4 , UV -1, 4 . ... s ., - s u v v .- ... . .. . .. ... a .,. ..
Pherson, '35, 81 1-2; Crossman, '33,
83; Menefee, 34, 83. 40 ets" Is New
Alternates who qualified for posi-
tions were Markham, '35, 84 2-3; Goodh Will Slogan
Heifetz, '34, 85 1-2; Schloss, '34,'
86 2-3; Muzzy, '34, 86 2-3; Bergelin, "40 champions for 40 cents" is the
'34E, 87 2-3; Field, '35E, 88; Degener, slogan that has rung through cam-
'34, 92 2-3. pus sororities and fraternities during
In selecting these Varsity men the last three days as 50 Union com-
Coach Trueblood stated that each mitteemen carried on the drive to
man must turn in three 18-hole sell tickets to the Good Will Boxing
scores a week and that any marked Show next Wednesday.
improvement would place an alter- The slogan is literally true since
nate in the position of a lower first- veritably every competitor in the
team man. twenty scheduled fights is a cham-
Freshman Squad Picked pion in his own right.
The selections for the freshman Vernon Larson, promoter, an-
squad are still incomplete, but these nounced yesterday that a new star
men have landed places so far: Gal- has appeared with the signing of Ted
lagher, 82 2-3; Heusel, 83 1-2; W. Tednandowski of Christ Church A.C.,
Smith, 86; D. Smith, 86 1-2; Green- Detroit, to fight"Tony Dauksza, Uni-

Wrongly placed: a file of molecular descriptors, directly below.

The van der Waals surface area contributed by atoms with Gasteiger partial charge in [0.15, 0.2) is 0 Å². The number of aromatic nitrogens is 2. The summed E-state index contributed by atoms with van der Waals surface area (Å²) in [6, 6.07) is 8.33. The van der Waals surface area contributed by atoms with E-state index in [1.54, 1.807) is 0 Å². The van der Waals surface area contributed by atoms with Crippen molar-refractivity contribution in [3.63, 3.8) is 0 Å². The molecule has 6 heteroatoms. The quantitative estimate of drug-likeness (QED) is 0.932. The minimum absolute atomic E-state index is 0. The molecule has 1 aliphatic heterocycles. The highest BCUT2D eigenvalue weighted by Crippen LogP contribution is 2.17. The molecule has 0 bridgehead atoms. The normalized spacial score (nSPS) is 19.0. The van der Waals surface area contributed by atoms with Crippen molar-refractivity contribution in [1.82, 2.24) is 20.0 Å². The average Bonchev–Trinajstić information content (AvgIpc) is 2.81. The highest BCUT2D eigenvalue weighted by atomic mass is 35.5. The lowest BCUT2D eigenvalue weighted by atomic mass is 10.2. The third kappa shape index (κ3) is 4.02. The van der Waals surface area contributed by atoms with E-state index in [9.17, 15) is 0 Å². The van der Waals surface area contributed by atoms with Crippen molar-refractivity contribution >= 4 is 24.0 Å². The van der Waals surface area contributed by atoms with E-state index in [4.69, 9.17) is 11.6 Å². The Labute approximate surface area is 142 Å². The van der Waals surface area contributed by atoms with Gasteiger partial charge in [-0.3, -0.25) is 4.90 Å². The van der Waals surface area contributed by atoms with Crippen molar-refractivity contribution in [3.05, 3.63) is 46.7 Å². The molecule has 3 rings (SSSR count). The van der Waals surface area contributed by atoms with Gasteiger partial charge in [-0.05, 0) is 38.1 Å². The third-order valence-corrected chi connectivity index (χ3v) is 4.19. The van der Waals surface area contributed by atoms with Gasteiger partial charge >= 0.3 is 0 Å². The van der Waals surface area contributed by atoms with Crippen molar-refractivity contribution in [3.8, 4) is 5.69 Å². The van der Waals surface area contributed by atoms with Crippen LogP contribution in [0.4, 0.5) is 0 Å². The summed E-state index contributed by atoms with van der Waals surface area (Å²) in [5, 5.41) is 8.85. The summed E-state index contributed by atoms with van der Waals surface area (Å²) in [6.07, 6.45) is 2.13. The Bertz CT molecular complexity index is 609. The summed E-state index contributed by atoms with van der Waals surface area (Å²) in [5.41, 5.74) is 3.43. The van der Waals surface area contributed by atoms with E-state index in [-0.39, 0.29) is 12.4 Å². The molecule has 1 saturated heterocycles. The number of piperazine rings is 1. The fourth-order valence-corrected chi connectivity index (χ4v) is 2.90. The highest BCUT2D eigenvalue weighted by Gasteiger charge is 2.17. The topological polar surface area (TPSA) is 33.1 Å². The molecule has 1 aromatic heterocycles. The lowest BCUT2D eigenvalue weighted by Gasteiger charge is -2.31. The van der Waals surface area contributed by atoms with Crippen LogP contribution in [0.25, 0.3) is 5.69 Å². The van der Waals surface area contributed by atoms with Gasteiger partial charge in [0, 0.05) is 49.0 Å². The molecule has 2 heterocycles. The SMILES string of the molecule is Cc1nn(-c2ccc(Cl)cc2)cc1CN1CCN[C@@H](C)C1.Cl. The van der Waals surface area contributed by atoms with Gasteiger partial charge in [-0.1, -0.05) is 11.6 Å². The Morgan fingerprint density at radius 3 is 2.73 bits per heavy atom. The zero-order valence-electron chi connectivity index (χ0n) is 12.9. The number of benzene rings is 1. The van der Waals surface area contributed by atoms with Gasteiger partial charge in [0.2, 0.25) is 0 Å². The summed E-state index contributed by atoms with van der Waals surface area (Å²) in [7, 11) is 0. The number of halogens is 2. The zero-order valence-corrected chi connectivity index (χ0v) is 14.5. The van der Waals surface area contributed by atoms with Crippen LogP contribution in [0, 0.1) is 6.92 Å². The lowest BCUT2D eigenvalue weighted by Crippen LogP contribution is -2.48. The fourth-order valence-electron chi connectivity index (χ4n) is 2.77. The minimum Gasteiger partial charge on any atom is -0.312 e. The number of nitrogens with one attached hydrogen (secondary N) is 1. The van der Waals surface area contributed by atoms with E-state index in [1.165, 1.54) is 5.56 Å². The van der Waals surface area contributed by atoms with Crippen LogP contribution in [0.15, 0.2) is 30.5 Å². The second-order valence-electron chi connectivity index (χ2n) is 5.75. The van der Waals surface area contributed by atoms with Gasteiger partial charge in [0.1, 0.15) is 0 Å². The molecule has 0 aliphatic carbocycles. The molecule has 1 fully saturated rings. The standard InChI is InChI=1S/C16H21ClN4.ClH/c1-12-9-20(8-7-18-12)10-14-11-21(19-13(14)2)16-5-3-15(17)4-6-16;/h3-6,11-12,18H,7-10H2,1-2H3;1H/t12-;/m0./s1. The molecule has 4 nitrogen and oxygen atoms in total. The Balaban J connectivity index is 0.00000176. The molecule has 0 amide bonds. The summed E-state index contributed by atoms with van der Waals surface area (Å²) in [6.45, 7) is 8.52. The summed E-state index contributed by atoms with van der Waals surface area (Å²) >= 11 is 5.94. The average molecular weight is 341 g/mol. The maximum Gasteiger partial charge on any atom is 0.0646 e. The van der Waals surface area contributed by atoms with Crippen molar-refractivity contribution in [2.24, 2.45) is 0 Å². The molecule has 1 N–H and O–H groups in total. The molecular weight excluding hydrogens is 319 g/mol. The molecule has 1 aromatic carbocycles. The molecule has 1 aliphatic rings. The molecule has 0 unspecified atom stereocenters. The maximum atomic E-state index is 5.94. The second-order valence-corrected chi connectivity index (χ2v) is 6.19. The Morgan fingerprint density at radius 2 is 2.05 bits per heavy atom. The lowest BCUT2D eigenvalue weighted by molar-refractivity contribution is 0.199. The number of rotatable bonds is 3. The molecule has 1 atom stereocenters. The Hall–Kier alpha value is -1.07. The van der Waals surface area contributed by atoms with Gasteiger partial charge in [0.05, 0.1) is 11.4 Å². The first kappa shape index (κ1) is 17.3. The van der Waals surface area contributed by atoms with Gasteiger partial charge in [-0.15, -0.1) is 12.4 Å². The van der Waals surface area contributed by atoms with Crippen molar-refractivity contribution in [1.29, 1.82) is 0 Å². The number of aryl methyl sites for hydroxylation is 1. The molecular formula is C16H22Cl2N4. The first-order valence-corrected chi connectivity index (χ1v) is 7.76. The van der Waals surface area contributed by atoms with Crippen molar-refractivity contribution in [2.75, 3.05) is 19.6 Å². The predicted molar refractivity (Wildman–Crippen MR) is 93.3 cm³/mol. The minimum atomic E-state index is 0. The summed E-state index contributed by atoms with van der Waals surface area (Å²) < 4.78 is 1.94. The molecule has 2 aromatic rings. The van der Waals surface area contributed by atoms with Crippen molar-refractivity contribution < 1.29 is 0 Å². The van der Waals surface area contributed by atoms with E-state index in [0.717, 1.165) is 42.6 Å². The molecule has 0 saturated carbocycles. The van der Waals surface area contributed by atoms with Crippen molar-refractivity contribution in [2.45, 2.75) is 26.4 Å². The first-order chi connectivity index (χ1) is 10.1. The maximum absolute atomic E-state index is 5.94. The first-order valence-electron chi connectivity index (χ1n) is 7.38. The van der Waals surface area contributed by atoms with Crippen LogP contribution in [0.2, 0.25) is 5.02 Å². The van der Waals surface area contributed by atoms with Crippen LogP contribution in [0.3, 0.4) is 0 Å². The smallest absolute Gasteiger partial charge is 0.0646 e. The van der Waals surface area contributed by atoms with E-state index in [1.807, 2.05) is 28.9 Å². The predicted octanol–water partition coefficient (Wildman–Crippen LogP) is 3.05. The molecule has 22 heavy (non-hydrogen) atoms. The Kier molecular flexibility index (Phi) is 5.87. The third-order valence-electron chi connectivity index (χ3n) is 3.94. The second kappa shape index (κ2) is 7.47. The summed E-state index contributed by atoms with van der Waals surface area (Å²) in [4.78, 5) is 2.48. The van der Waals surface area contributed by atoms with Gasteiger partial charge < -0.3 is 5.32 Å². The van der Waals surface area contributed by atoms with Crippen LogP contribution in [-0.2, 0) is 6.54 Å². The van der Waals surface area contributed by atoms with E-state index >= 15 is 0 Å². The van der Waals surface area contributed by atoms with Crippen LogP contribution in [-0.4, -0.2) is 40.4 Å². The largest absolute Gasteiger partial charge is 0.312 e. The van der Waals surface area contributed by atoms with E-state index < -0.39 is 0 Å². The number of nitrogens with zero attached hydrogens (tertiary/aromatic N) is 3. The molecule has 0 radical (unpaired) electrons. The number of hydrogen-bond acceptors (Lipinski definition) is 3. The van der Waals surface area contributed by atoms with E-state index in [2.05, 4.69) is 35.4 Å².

street, 86 1-2; Parkin, 89; Rosenberg, versity freshman boxing and football
89 1-2; Wenham, 89 2-3. Alternates star, in the welter division. Ted-
for the yearling squad are: VanZile, nandowski has been having things
90 1-2; Schaberg, 92; Klene, 95. Two all his own way among state ama-
more who have shot good golf con- J teurs this year and Dauksza will
sistently this year but who have not have a tougher assignment than his
yet qualified are L. David and Tar- ,recent hard 'battle with Corporal
box. Oletski at the Armory.

Coach Trueblood said yesterday
that all players must be scholastical-
ly eligible, that all putts must be run
down and none conceded, and that
all Varsity and alternate players
must report today at 1 p. m. for
foursome play before the baseball

Another welter fight that is ex-
pected to furnish. plenty of thrills
will be the go between Lee Shaw,
University sophomore, and Bill Lar-
kin of Boys' Club, Detroit, Larkin
will be seeking revenge for a fight
he lost to Shaw on a decision during
the Silver Shield bouts here.

Well,... here it is... already
whittled FOR you. Granger
Rough Cut is tobacco whit.
ed right . that's one
reason why it burns so slow
W EN we started to uii ke Granger
Rough Cut we knew that fine tobac-

co burnt lot because it burnto fast.


kept your pipe hot. You coid hardly
hold your pipe in your hand, it go so
jot at times.
Then we remembered that some folks
back yonder used to whilie" their to-
bacco. So we made GRANGER just like
"whittle" tobacco - "Rou d (Cut." It
smokes cooler and lasts a lot longer. And
also, you'll find it never gums the pipe.
So far, so good. NOw we wanted to sell
this tobacco for 10c. Good tobacco-right
process-cut right. I Ws a (uestion of
how to do it for [he price.
So we put GRANGER in a sensible soft
foil pouch ilnstead of an expensive package,
knowing that a man can't smoke a package.
We gave smokers this good GRANGER
tobacco in a common-sense pouch for lOc.
GRANGER has not been on sale very
long, but it has grown to be a popular
smoke. And there is this much about it

(T'PA r %